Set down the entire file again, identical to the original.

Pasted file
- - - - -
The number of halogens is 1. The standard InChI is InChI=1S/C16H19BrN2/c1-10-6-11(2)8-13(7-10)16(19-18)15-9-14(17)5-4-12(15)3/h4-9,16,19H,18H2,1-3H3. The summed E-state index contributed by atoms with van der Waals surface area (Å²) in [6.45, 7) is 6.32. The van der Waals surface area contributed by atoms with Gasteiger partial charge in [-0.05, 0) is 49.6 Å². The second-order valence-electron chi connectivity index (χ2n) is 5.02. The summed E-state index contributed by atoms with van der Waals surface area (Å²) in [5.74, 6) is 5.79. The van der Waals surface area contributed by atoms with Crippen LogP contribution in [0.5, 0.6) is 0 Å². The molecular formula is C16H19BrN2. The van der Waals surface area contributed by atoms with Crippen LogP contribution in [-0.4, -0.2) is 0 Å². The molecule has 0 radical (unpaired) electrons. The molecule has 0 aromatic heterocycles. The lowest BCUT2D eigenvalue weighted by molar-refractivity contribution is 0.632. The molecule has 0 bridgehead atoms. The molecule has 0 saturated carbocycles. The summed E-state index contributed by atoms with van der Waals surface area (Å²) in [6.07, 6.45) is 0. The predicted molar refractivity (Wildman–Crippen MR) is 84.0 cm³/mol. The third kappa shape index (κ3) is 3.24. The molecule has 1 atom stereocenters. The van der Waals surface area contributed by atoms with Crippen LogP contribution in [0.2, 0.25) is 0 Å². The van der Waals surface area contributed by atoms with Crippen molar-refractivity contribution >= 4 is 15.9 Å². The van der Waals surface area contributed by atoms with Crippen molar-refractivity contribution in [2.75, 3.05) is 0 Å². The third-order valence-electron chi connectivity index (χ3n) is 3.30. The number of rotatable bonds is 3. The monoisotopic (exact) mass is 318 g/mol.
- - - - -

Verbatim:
The number of halogens is 1. The standard InChI is InChI=1S/C16H19BrN2/c1-10-6-11(2)8-13(7-10)16(19-18)15-9-14(17)5-4-12(15)3/h4-9,16,19H,18H2,1-3H3. The summed E-state index contributed by atoms with van der Waals surface area (Å²) in [6.45, 7) is 6.32. The van der Waals surface area contributed by atoms with Gasteiger partial charge in [-0.05, 0) is 49.6 Å². The second-order valence-electron chi connectivity index (χ2n) is 5.02. The summed E-state index contributed by atoms with van der Waals surface area (Å²) in [5.74, 6) is 5.79. The van der Waals surface area contributed by atoms with Crippen LogP contribution in [0.5, 0.6) is 0 Å². The molecular formula is C16H19BrN2. The van der Waals surface area contributed by atoms with Crippen LogP contribution in [-0.4, -0.2) is 0 Å². The molecule has 0 radical (unpaired) electrons. The molecule has 0 aromatic heterocycles. The lowest BCUT2D eigenvalue weighted by molar-refractivity contribution is 0.632. The molecule has 0 bridgehead atoms. The molecule has 0 saturated carbocycles. The summed E-state index contributed by atoms with van der Waals surface area (Å²) in [6.07, 6.45) is 0. The predicted molar refractivity (Wildman–Crippen MR) is 84.0 cm³/mol. The third kappa shape index (κ3) is 3.24. The molecule has 1 atom stereocenters. The van der Waals surface area contributed by atoms with Crippen LogP contribution in [0.2, 0.25) is 0 Å². The van der Waals surface area contributed by atoms with Crippen molar-refractivity contribution >= 4 is 15.9 Å². The van der Waals surface area contributed by atoms with Crippen molar-refractivity contribution in [2.75, 3.05) is 0 Å². The third-order valence-electron chi connectivity index (χ3n) is 3.30. The number of rotatable bonds is 3. The monoisotopic (exact) mass is 318 g/mol.